A team of game developers from Austin won first place in the Anti-Defamation League’s Center for Technology and Society’s first ever game jam, a competitive hackathon in which participants create video games. The theme of the game jam, “Being an Ally,” focused on developing video games that explore speaking out against hate and bias in society. The hackathon included teams of game developers from all across the U.S. and from several other countries, and a total of 33 games were submitted.
The team included two UTCS students, William Chia and Courtney Huynh. The in-person portion of the game jam took place over 24 hours on October 21-22 at the Capital Factory, and participants could work on their game until October 27.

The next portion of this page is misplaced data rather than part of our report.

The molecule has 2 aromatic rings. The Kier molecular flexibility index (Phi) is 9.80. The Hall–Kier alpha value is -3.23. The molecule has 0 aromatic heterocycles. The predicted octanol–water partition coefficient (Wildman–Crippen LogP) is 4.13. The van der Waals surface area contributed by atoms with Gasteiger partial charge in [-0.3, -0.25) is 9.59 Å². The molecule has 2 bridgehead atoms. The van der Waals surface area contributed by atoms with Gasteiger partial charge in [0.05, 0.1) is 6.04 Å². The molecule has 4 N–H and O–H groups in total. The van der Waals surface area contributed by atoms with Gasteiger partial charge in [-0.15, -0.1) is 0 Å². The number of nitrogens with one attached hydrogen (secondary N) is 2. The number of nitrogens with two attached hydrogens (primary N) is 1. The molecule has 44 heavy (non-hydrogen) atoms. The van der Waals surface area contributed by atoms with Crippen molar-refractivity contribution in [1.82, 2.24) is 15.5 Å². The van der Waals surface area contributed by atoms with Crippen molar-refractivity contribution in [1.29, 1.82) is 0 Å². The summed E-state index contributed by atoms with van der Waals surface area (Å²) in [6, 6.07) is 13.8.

Chia and Huynh’s team created a game called “Ali Tale,” in which high school student Ali’s friends are being bullied. In the game, Ali meets a magical cat that gives her the power to better understand other people.
“At a time when bullying and hate are on the rise, we need to use all avenues available to us to build a world with more understanding and respect, and less bias and bigotry,” said Brittan Heller, director of the Center for Technology and Society, in a press release from the Anti-Defamation League. “This competition showed both the power in combining deep creativity and technical skills, and great enthusiasm for harnessing technology to create more positive interactions that help society.”
The winning team will receive a $2,500 prize; mentorship hours with Margaret Wallace, CEO of game development studio Playmatics; and membership in the International Game Developers Association. In addition, their game was featured on November 13 at the Anti-Defamation League’s Never is Now! summit, a conference in San Francisco about combatting hate.
The Anti-Defamation League partnered with the Museum of Art and Digital Entertainment, Game Jolt, Games for Change, the International Game Developers Association and Playcrafting for the game jam, and the UT GAMMA program sponsored the Austin contest.